what three ingredients fuel Old Dominion?
If the band’s new album is any indication to listeners, the Old Dominion cocktail features a pinch of time, a shot of tequila, and a sprinkle of therapy.
And that’s why the chart-topping country-pop outfit named a new album “Time, Tequila and Therapy.”
“The title comes from a song from ‘No Hard Feelings’,” said singer Matthew Ramsey. “That line sums up what we are as a band. Those three things are a big makeup of this band.”
For the latest effort, the group retreated from Nashville to Asheville, North Carolina for a three-week writing-recording session, releasing 13 songs that ranged between the band’s slick take on tip-toes modern country-pop from the ’80s. Takes on the rock of the decade. A guest spot from Influence and a Soul Tale.
The band releases “Time, Tequila & Therapy” on Fridays through Sony Music Nashville. The album follows the self-titled release of 2019 that garnered the band a pair of CMA Awards and an ACM Award for Song of the Year “One Man Band” in 2020.
“There are so many different vibes [on ‘Time, Tequila & Therapy],” said multi-instrumentalist Trevor Rosen. “Not a lot of the songs sound like each other, but they all come together on this album. I think there’s a great deal in that.”
In leaving Nashville, Old Dominion — featuring Rosen, Ramsey, guitarist Brad Turcy, bassist Geoff Sprung and drummer Whit Sellers — expected to avoid experiencing a handful of recording sessions, Ramsey said.
“The way we made this album has always been a pipe dream for us, or so we thought,” Ramsey said. “We really wanted time to make in the studio.”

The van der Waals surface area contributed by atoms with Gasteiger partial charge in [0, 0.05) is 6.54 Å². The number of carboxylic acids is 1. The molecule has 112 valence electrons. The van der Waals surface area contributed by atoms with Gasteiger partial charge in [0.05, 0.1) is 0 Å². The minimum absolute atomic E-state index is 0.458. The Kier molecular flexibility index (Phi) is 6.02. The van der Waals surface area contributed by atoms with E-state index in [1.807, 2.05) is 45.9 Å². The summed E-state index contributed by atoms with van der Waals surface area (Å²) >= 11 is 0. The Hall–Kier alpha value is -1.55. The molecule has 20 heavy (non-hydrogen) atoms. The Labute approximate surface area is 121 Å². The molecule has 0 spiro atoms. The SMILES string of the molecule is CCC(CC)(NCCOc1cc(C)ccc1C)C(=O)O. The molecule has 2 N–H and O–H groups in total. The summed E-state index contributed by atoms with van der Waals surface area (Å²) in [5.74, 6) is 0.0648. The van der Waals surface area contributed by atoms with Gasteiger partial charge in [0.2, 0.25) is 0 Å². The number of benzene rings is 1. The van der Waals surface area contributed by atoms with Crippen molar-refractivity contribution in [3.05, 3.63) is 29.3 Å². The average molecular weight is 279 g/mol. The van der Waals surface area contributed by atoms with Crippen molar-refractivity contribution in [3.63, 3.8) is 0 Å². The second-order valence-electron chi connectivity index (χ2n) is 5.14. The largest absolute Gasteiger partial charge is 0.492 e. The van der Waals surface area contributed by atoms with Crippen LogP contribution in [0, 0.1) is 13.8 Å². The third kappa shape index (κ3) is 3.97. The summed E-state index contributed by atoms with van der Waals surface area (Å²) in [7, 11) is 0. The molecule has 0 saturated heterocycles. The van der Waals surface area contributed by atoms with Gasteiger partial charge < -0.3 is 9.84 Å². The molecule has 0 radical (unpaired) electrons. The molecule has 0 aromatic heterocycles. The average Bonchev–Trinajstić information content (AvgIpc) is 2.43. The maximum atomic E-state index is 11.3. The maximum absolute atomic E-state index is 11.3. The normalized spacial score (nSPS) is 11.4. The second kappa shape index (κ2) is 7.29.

He continued, “[We could] Just stay in one place and be creative till we sleep. We went there without any songs already written. We used to wake up every morning, write a song and record it that afternoon.”
Tursi said: “Whenever you first write a song you get so excited about it so you have to capitalize on that enthusiasm and take it straight into the recording process. There wasn’t time to think, ‘Is this song always going to happen? would be good for?'”
Bassist Geoff Sprung said that Old Dominion hoped to return to Nashville with three to five songs. Instead, he left North Carolina for one last time with an album.
“Once the ball got rolling in the first few days, we all got burned and realized it was easily going to be more than five songs,” Sprung said. “And we ended up with a full album.”
‘Time, Tequila & Therapy’ features Old Dominion’s lighter moments, notably “I Wanna Live in a House With You Forever,” a stripped-back track that blends the group’s pop sensibilities with whimsical Americana moments. adds up.
In the song, Ramsey happily sings, “A yard with a cat and a dog named ‘Blue’ / A couple rug rats sing ‘Buck my shoe’ / A wonderful view doesn’t need a window / I’m a I want to stay at home with you forever.”
And the band set this moment of honesty apart from satire, Sellers said.
“I was satirizing some country song, I can’t remember the name,” Sellers said, “I have a list of trashy, funny, non-useful titles and phrases and stuff. We’re going down that list. We’re – laughing about it – and that title comes out. You know, lyricist, man. Can’t turn it off.”
In a way, the process feels therapeutic—one of the essential ingredients for Old Dominion.
“[‘Time, Tequila’ & Therapy’] Really a snapshot of the creative space we were in for the time being,” Rosen said.